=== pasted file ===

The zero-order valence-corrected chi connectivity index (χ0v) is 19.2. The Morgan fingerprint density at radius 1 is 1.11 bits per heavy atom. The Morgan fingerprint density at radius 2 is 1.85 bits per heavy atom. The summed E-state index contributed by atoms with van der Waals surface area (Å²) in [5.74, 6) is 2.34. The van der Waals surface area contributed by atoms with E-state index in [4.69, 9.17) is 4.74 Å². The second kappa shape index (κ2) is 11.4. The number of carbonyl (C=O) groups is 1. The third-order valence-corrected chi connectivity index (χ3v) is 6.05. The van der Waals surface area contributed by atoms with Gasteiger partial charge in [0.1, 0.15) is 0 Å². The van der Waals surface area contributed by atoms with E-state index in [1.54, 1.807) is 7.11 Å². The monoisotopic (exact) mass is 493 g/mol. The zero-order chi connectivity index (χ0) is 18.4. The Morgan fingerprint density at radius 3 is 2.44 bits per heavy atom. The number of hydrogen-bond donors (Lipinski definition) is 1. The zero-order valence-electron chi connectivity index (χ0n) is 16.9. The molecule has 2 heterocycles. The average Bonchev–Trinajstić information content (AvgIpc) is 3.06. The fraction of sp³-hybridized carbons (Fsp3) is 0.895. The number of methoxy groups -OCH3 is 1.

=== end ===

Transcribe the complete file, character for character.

The zero-order valence-corrected chi connectivity index (χ0v) is 19.2. The Morgan fingerprint density at radius 1 is 1.11 bits per heavy atom. The Morgan fingerprint density at radius 2 is 1.85 bits per heavy atom. The summed E-state index contributed by atoms with van der Waals surface area (Å²) in [5.74, 6) is 2.34. The van der Waals surface area contributed by atoms with E-state index in [4.69, 9.17) is 4.74 Å². The second kappa shape index (κ2) is 11.4. The number of carbonyl (C=O) groups is 1. The third-order valence-corrected chi connectivity index (χ3v) is 6.05. The van der Waals surface area contributed by atoms with Gasteiger partial charge in [0.1, 0.15) is 0 Å². The van der Waals surface area contributed by atoms with E-state index in [1.54, 1.807) is 7.11 Å². The monoisotopic (exact) mass is 493 g/mol. The zero-order chi connectivity index (χ0) is 18.4. The Morgan fingerprint density at radius 3 is 2.44 bits per heavy atom. The number of hydrogen-bond donors (Lipinski definition) is 1. The zero-order valence-electron chi connectivity index (χ0n) is 16.9. The molecule has 2 heterocycles. The average Bonchev–Trinajstić information content (AvgIpc) is 3.06. The fraction of sp³-hybridized carbons (Fsp3) is 0.895. The number of methoxy groups -OCH3 is 1.